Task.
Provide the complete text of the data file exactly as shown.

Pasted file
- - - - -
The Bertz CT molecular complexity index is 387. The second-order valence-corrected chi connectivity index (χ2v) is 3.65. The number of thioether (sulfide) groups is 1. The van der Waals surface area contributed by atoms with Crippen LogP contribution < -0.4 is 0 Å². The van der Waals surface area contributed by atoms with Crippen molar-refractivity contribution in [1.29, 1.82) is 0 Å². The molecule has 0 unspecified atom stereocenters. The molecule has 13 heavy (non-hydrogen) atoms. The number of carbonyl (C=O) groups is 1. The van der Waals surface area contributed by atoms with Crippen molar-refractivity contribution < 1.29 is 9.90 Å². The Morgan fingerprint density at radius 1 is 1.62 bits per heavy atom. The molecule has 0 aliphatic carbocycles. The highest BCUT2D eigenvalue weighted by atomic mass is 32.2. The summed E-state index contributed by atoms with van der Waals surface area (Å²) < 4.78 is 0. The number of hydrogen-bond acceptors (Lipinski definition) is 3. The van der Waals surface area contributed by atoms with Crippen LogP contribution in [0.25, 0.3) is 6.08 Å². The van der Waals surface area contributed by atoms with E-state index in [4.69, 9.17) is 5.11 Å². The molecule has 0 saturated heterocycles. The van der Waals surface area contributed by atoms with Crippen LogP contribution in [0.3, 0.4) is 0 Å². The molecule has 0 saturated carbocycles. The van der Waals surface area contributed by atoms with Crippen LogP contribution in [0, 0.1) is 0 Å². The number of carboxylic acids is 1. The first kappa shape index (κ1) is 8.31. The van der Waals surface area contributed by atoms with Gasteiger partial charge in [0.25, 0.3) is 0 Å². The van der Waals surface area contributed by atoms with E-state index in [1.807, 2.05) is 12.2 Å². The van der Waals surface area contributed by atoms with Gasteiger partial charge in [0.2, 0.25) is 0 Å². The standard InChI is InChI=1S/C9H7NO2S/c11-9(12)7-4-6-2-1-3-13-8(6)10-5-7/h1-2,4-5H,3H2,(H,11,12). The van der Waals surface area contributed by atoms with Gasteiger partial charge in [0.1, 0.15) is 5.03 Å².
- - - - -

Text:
The Bertz CT molecular complexity index is 387. The second-order valence-corrected chi connectivity index (χ2v) is 3.65. The number of thioether (sulfide) groups is 1. The van der Waals surface area contributed by atoms with Crippen LogP contribution < -0.4 is 0 Å². The van der Waals surface area contributed by atoms with Crippen molar-refractivity contribution in [1.29, 1.82) is 0 Å². The molecule has 0 unspecified atom stereocenters. The molecule has 13 heavy (non-hydrogen) atoms. The number of carbonyl (C=O) groups is 1. The van der Waals surface area contributed by atoms with Crippen molar-refractivity contribution < 1.29 is 9.90 Å². The Morgan fingerprint density at radius 1 is 1.62 bits per heavy atom. The molecule has 0 aliphatic carbocycles. The highest BCUT2D eigenvalue weighted by atomic mass is 32.2. The summed E-state index contributed by atoms with van der Waals surface area (Å²) < 4.78 is 0. The number of hydrogen-bond acceptors (Lipinski definition) is 3. The van der Waals surface area contributed by atoms with Crippen LogP contribution in [0.25, 0.3) is 6.08 Å². The van der Waals surface area contributed by atoms with E-state index in [4.69, 9.17) is 5.11 Å². The molecule has 0 saturated heterocycles. The van der Waals surface area contributed by atoms with Crippen LogP contribution in [0.3, 0.4) is 0 Å². The molecule has 0 saturated carbocycles. The van der Waals surface area contributed by atoms with Crippen LogP contribution in [0, 0.1) is 0 Å². The number of carboxylic acids is 1. The first kappa shape index (κ1) is 8.31. The van der Waals surface area contributed by atoms with Gasteiger partial charge in [0.25, 0.3) is 0 Å². The van der Waals surface area contributed by atoms with E-state index in [1.807, 2.05) is 12.2 Å². The van der Waals surface area contributed by atoms with Gasteiger partial charge in [0.2, 0.25) is 0 Å². The standard InChI is InChI=1S/C9H7NO2S/c11-9(12)7-4-6-2-1-3-13-8(6)10-5-7/h1-2,4-5H,3H2,(H,11,12). The van der Waals surface area contributed by atoms with Gasteiger partial charge in [0.1, 0.15) is 5.03 Å².